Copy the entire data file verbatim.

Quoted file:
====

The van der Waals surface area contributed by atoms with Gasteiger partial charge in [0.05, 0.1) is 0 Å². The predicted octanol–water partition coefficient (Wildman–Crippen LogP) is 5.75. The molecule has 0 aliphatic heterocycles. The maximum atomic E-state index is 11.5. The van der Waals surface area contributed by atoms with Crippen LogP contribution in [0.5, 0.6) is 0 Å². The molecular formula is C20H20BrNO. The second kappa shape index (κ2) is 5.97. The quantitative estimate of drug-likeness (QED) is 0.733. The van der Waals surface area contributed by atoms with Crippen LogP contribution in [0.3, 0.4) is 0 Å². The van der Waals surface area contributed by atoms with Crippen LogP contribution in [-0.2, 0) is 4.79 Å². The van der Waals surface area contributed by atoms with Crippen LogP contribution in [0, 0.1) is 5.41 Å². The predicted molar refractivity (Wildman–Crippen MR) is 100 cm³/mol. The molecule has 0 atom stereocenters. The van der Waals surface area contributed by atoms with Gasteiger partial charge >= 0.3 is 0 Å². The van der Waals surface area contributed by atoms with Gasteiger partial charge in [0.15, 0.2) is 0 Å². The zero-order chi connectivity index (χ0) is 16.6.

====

The van der Waals surface area contributed by atoms with Gasteiger partial charge in [0.05, 0.1) is 0 Å². The predicted octanol–water partition coefficient (Wildman–Crippen LogP) is 5.75. The molecule has 0 aliphatic heterocycles. The maximum atomic E-state index is 11.5. The van der Waals surface area contributed by atoms with Crippen LogP contribution in [0.5, 0.6) is 0 Å². The molecular formula is C20H20BrNO. The second kappa shape index (κ2) is 5.97. The quantitative estimate of drug-likeness (QED) is 0.733. The van der Waals surface area contributed by atoms with Crippen LogP contribution in [0.3, 0.4) is 0 Å². The van der Waals surface area contributed by atoms with Crippen LogP contribution in [-0.2, 0) is 4.79 Å². The van der Waals surface area contributed by atoms with Crippen LogP contribution in [0, 0.1) is 5.41 Å². The predicted molar refractivity (Wildman–Crippen MR) is 100 cm³/mol. The molecule has 0 atom stereocenters. The van der Waals surface area contributed by atoms with Gasteiger partial charge >= 0.3 is 0 Å². The van der Waals surface area contributed by atoms with Gasteiger partial charge in [0.15, 0.2) is 0 Å². The zero-order chi connectivity index (χ0) is 16.6.